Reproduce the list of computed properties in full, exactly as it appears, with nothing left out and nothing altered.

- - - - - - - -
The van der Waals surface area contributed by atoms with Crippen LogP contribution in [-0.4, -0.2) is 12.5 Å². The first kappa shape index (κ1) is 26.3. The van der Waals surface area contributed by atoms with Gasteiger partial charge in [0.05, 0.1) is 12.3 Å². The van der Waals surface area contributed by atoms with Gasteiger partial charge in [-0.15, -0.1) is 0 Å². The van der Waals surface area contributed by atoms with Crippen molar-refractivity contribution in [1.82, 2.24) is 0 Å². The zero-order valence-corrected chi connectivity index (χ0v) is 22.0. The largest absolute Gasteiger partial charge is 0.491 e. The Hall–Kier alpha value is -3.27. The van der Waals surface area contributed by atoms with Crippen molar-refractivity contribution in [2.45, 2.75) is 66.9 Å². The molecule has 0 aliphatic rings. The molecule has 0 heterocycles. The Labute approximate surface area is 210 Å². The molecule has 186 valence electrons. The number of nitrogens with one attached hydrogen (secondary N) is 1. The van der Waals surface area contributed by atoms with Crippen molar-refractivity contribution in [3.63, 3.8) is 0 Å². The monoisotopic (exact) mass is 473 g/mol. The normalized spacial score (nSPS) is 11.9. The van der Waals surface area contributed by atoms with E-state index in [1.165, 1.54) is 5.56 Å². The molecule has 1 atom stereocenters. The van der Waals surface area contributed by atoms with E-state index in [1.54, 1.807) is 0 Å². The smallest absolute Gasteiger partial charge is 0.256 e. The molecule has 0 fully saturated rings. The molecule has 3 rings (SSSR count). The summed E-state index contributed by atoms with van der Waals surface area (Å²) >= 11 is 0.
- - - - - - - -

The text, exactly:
The van der Waals surface area contributed by atoms with Crippen LogP contribution in [-0.4, -0.2) is 12.5 Å². The first kappa shape index (κ1) is 26.3. The van der Waals surface area contributed by atoms with Gasteiger partial charge in [0.05, 0.1) is 12.3 Å². The van der Waals surface area contributed by atoms with Gasteiger partial charge in [-0.15, -0.1) is 0 Å². The van der Waals surface area contributed by atoms with Crippen molar-refractivity contribution in [1.82, 2.24) is 0 Å². The zero-order valence-corrected chi connectivity index (χ0v) is 22.0. The largest absolute Gasteiger partial charge is 0.491 e. The Hall–Kier alpha value is -3.27. The van der Waals surface area contributed by atoms with Crippen molar-refractivity contribution in [2.45, 2.75) is 66.9 Å². The molecule has 0 aliphatic rings. The molecule has 0 heterocycles. The Labute approximate surface area is 210 Å². The molecule has 186 valence electrons. The number of nitrogens with one attached hydrogen (secondary N) is 1. The van der Waals surface area contributed by atoms with Crippen molar-refractivity contribution in [3.63, 3.8) is 0 Å². The monoisotopic (exact) mass is 473 g/mol. The normalized spacial score (nSPS) is 11.9. The van der Waals surface area contributed by atoms with E-state index in [1.165, 1.54) is 5.56 Å². The molecule has 1 atom stereocenters. The van der Waals surface area contributed by atoms with E-state index in [1.54, 1.807) is 0 Å². The smallest absolute Gasteiger partial charge is 0.256 e. The molecule has 0 fully saturated rings. The molecule has 3 rings (SSSR count). The summed E-state index contributed by atoms with van der Waals surface area (Å²) >= 11 is 0.